On 4th January, 1916, Niloufer was born in the Goztepe Palace in Istanbul in Turkey. Her mother was Adile Sultan, a grand-daughter of Sultan Murad V, who had been deposed on the grounds of purported mental illness.
Adile herself was married and divorced and it was with her second husband, Salahuddin Morali, that she gave birth to Niloufer.
At the age of eight, Niloufer moved to Nice in France. This was not a voluntary move. Turkey had lost its bearings during the First World War. When the war ended, the mighty Ottoman empire was divided, and all that was left of it was Turkey itself. Kemal Ataturk, the revolutionary leader, decided to modernize the country.
Princess Niloufer With Prince Moazzam Jah
He forbade the wearing of traditional dresses and decreed that women had to dress in the European style. Fearing that the presence of royalty might bring the Sultan back to power, he banished the entire royal family into exile.
This meant that the Sultan, Abdul Majid II, who also had the title of the Khalifa, had to give up his palatial possessions and move to southern France. For the Muslims worldwide, this was a low point in their history when the Khalifa himself became a poor man. At that time, rescue came in the form of the Nizam of Hyderabad. The Nizam promised the Khalifa a pension of 300 British Pounds a month. On this income, the Khalifa maintained his establishment.
Princess Niloufer With Begum Aga Khan
The deposition of the Khalifa was a significant political event. Mahatma Gandhi felt that this would be the right time for the Khilafat movement, to restore the Khalifa. The leaders of the movement were Maulana Mohammed Ali and Maulana Shoukat Ali. During this movement, Shoukat Ali came to be on very friendly terms with the Khalifa.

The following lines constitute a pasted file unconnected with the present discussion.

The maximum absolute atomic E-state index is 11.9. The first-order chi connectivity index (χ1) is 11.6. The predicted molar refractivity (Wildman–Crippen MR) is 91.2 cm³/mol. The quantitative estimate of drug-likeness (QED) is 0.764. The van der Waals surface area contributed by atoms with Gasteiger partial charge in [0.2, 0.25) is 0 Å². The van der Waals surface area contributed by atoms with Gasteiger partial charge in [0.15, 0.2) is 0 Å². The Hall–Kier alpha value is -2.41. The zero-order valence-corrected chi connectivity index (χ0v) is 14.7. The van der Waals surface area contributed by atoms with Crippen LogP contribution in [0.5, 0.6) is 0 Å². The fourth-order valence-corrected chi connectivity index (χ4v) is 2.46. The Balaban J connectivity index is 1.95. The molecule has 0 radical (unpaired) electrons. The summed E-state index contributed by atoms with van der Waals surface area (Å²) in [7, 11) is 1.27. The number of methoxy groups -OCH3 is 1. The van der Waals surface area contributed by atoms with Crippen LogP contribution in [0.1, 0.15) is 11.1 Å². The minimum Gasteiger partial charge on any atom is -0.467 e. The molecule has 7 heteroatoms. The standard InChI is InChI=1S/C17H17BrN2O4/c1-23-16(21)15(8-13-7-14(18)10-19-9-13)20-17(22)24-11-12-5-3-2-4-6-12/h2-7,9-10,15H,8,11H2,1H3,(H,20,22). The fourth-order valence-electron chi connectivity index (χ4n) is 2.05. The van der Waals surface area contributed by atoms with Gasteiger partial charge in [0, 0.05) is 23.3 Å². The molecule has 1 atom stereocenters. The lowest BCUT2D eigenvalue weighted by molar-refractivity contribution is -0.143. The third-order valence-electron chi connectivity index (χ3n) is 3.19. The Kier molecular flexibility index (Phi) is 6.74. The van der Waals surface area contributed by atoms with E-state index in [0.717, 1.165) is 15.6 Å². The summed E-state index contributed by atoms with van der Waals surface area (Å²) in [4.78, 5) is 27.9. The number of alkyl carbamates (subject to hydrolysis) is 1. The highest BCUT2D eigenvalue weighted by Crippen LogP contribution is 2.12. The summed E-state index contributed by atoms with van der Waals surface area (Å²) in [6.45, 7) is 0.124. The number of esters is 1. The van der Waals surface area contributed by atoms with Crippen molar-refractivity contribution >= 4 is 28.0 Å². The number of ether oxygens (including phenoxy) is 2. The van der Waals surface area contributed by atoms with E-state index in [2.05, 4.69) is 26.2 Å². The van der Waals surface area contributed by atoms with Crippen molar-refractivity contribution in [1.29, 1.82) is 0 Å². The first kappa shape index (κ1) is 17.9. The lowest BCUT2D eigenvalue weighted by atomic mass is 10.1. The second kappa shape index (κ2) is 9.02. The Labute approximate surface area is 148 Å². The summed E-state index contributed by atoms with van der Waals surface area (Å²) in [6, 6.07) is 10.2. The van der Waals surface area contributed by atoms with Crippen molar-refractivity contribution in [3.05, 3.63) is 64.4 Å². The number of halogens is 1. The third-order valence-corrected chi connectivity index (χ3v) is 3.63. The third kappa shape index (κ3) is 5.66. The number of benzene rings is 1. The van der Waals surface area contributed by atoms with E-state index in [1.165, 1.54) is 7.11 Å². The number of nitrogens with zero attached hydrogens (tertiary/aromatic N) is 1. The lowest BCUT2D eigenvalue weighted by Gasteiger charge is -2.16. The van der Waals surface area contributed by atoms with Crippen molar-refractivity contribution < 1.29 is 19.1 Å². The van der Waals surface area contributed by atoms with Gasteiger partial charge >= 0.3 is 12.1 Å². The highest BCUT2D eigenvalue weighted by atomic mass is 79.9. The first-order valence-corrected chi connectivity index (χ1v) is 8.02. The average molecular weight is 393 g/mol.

Thus, in 1931, seeing that the Khalifa had no son, Shoukat Ali proposed that the Khalifa’s daughter, Durru Shehvar, be married to Azam Jah. The negotiations for the terms of the marriage started, but soon broke down, as the Nizam felt that the requirement for the Mehr was exorbitant. Eventually, the Nizam was able to get two marriages within the specified amount. In this way, the marriage of Niloufer to Moazzam Jah was finalized. They were married on November 12, 1931; at this wedding, the Khalifa himself acted as the Kazi.
A few weeks later, the two princesses, Durru Shehvar and Niloufer set sail for India. They spent a few days in Bombay, and played tennis with the daughters of the Governor of Bombay. They were taught how to wear sarees, and the expected etiquette in the presence of the Nizam. With great trepidation, they boarded the train to Hyderabad.
When the train pulled up at the Nampally station, Azam Jah hopped off the train and simply prostrated in front of the Nizam. He bowed again several times; this pleased the Nizam who kept smiling and repeating “fatherly affection”. When the turn of Niloufer, she stepped off the train ever so lightly. All eyes were on her. At this moment, the Boy Scouts presented a guard of honour.